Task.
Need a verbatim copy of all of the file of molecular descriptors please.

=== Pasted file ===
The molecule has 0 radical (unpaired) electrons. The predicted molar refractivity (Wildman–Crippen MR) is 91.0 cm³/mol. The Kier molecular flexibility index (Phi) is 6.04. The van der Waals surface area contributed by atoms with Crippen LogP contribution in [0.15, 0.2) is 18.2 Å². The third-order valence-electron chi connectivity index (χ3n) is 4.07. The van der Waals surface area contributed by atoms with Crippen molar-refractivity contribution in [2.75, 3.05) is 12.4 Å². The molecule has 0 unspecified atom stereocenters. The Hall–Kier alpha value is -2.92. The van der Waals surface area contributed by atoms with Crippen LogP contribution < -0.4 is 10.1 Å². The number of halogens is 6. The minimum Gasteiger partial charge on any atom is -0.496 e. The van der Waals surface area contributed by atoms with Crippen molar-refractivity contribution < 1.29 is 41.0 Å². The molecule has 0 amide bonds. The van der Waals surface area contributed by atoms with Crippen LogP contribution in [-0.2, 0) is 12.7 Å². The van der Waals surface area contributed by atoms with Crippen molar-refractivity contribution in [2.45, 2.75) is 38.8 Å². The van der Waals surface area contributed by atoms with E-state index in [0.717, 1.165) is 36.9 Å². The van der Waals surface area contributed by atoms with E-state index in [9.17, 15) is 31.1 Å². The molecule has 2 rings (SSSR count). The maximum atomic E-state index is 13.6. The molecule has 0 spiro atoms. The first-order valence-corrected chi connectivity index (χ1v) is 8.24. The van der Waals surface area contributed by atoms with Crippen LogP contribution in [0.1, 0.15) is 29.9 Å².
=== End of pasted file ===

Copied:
The molecule has 0 radical (unpaired) electrons. The predicted molar refractivity (Wildman–Crippen MR) is 91.0 cm³/mol. The Kier molecular flexibility index (Phi) is 6.04. The van der Waals surface area contributed by atoms with Crippen LogP contribution in [0.15, 0.2) is 18.2 Å². The third-order valence-electron chi connectivity index (χ3n) is 4.07. The van der Waals surface area contributed by atoms with Crippen molar-refractivity contribution in [2.75, 3.05) is 12.4 Å². The molecule has 0 unspecified atom stereocenters. The Hall–Kier alpha value is -2.92. The van der Waals surface area contributed by atoms with Crippen LogP contribution < -0.4 is 10.1 Å². The number of halogens is 6. The minimum Gasteiger partial charge on any atom is -0.496 e. The van der Waals surface area contributed by atoms with Crippen molar-refractivity contribution < 1.29 is 41.0 Å². The molecule has 0 amide bonds. The van der Waals surface area contributed by atoms with Crippen LogP contribution in [-0.2, 0) is 12.7 Å². The van der Waals surface area contributed by atoms with Crippen molar-refractivity contribution in [2.45, 2.75) is 38.8 Å². The van der Waals surface area contributed by atoms with E-state index in [0.717, 1.165) is 36.9 Å². The van der Waals surface area contributed by atoms with E-state index in [9.17, 15) is 31.1 Å². The molecule has 2 rings (SSSR count). The maximum atomic E-state index is 13.6. The molecule has 0 spiro atoms. The first-order valence-corrected chi connectivity index (χ1v) is 8.24. The van der Waals surface area contributed by atoms with Crippen LogP contribution in [0.1, 0.15) is 29.9 Å².